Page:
For a number of reasons, compromises are often brittle. People who reach a compromise are often more aware of what it is of their preferred outcome that they have not achieved than of what it is they have achieved. To add insult to injury, the same people are often more aware of what it is that the other person did achieve of their preferred outcome, than of what it is that they did not achieve. In addition, compromises often rely on an unstable balancing act due to being conditional on factors beyond participants’ influence. Compromises are therefore prone to collapse so disputes, re-energised by disappointment and often by fear, emerge as vitriolic as ever.
Power struggles; rights clash
Wielding authority invites another to wield authority and so a power-struggle ensues. Claiming entitlement invites a reciprocal claim of entitlement and so a clash of rights occurs.
When the currencies of conflict are power and rights, an apology risks being lost in the ether: a waste of current vulnerability and a risk to future vulnerability.
Mediators work in the currency of interests. A mediator asks open questions to assist participants to identify their interests. What are the interests of the person giving and the person receiving the apology?
The interests of a person making an apology, that is, their motivation, often include to restore equilibrium, to restore the reliability of expectations of fairness, conclusion, reputation, responsibility, to show contrition and to know that they have been heard sufficiently well to have connected with the other.
The motivations of the person receiving an apology can overlap with those of a person making an apology. To return to equanimity from feeling vulnerable can include the need for the harm to be acknowledged; for the person making the apology to openly recognise their part in causing the harm and to undertake to behave differently in the future. The authenticity of both the speaker/writer and listener are fundamental to the process. That is from the perspective of the person receiving the apology puts their ‘self’ on the line in the interests of the ‘other’ restoring some of their efficacy. The person making the apology puts their ‘self’ on the line in the interests of an acceptance from the ‘other’ restoring their integrity.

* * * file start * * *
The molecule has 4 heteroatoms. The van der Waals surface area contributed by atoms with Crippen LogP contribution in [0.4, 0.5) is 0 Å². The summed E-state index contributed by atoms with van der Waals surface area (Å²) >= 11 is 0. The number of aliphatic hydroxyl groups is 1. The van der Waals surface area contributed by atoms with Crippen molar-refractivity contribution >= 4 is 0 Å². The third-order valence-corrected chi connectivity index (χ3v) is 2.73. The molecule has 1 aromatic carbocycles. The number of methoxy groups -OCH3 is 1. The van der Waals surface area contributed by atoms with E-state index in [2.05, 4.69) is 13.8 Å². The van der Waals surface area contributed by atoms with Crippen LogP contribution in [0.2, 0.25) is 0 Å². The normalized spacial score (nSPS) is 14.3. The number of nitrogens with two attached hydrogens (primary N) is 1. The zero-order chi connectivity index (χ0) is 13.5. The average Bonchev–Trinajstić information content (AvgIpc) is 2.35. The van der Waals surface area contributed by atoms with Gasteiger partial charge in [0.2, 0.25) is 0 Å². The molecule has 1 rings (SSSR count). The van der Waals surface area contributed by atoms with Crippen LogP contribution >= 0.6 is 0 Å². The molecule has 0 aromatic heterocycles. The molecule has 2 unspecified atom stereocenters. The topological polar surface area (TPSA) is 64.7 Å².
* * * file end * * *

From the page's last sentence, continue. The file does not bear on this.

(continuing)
Mediation mindset & apology
Mediation is a structured process of even-handed facilitation of identification of participants’ joint interests.
The process of mediation can be highly suited to the process of making and receiving an apology because each participant is ‘on the same page’; each becomes aware of their own and the other’s interests.
Mediation is an evenhanded facilitation of resolution of a dispute through joint interests so that participants can move on in their own interests. Mediation is facilitated listening that creates the alchemy that transforms the isolation of positions into the connection of interests. Intrinsically mediation suited to apology because mediation is interests based and apology is concerned with meeting the needs of the person who receives and the person who gives the apology/apologies.
My next post will consider managing apologies in Mediator’s Opening Comments.
 Allen and Carroll for example